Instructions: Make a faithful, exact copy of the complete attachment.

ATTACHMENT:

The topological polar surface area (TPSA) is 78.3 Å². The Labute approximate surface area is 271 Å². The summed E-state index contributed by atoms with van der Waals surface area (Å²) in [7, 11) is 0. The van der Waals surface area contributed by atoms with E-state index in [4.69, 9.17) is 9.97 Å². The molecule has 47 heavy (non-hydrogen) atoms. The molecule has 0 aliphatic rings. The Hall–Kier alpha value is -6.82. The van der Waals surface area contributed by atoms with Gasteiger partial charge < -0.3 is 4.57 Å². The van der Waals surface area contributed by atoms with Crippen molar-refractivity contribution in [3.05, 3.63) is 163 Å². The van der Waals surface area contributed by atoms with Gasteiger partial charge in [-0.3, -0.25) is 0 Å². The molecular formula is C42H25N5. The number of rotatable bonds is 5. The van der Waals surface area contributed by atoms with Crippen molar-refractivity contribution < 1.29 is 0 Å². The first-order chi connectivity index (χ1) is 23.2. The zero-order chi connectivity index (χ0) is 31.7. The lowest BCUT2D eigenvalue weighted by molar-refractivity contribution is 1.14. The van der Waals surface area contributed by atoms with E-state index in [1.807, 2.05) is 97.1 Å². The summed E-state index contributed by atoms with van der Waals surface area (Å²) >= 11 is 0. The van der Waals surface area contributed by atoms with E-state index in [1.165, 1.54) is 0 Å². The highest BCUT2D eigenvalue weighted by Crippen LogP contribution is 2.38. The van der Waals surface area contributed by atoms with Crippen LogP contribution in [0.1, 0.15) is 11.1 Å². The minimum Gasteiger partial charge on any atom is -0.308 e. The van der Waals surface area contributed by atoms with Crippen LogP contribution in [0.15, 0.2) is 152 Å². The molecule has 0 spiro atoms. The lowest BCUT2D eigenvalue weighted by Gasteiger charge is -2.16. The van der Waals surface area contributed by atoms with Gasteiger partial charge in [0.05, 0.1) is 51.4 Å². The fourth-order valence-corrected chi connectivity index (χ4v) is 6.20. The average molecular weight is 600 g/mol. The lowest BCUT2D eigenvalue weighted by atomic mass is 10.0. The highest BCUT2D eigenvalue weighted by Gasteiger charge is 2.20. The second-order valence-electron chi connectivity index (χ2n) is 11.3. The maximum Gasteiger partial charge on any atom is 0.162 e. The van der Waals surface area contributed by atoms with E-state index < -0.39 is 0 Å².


The topological polar surface area (TPSA) is 78.3 Å². The Labute approximate surface area is 271 Å². The summed E-state index contributed by atoms with van der Waals surface area (Å²) in [7, 11) is 0. The van der Waals surface area contributed by atoms with E-state index in [4.69, 9.17) is 9.97 Å². The molecule has 47 heavy (non-hydrogen) atoms. The molecule has 0 aliphatic rings. The Hall–Kier alpha value is -6.82. The van der Waals surface area contributed by atoms with Gasteiger partial charge < -0.3 is 4.57 Å². The van der Waals surface area contributed by atoms with Crippen molar-refractivity contribution in [3.05, 3.63) is 163 Å². The van der Waals surface area contributed by atoms with Gasteiger partial charge in [-0.3, -0.25) is 0 Å². The molecular formula is C42H25N5. The number of rotatable bonds is 5. The van der Waals surface area contributed by atoms with Crippen molar-refractivity contribution < 1.29 is 0 Å². The first-order chi connectivity index (χ1) is 23.2. The zero-order chi connectivity index (χ0) is 31.7. The lowest BCUT2D eigenvalue weighted by molar-refractivity contribution is 1.14. The van der Waals surface area contributed by atoms with E-state index in [1.807, 2.05) is 97.1 Å². The summed E-state index contributed by atoms with van der Waals surface area (Å²) >= 11 is 0. The van der Waals surface area contributed by atoms with E-state index in [1.165, 1.54) is 0 Å². The highest BCUT2D eigenvalue weighted by Crippen LogP contribution is 2.38. The van der Waals surface area contributed by atoms with Crippen LogP contribution in [0.1, 0.15) is 11.1 Å². The minimum Gasteiger partial charge on any atom is -0.308 e. The van der Waals surface area contributed by atoms with Crippen LogP contribution in [0.15, 0.2) is 152 Å². The molecule has 0 spiro atoms. The lowest BCUT2D eigenvalue weighted by Gasteiger charge is -2.16. The van der Waals surface area contributed by atoms with Gasteiger partial charge in [0.05, 0.1) is 51.4 Å². The fourth-order valence-corrected chi connectivity index (χ4v) is 6.20. The average molecular weight is 600 g/mol. The lowest BCUT2D eigenvalue weighted by atomic mass is 10.0. The highest BCUT2D eigenvalue weighted by Gasteiger charge is 2.20. The second-order valence-electron chi connectivity index (χ2n) is 11.3. The maximum Gasteiger partial charge on any atom is 0.162 e. The van der Waals surface area contributed by atoms with E-state index < -0.39 is 0 Å².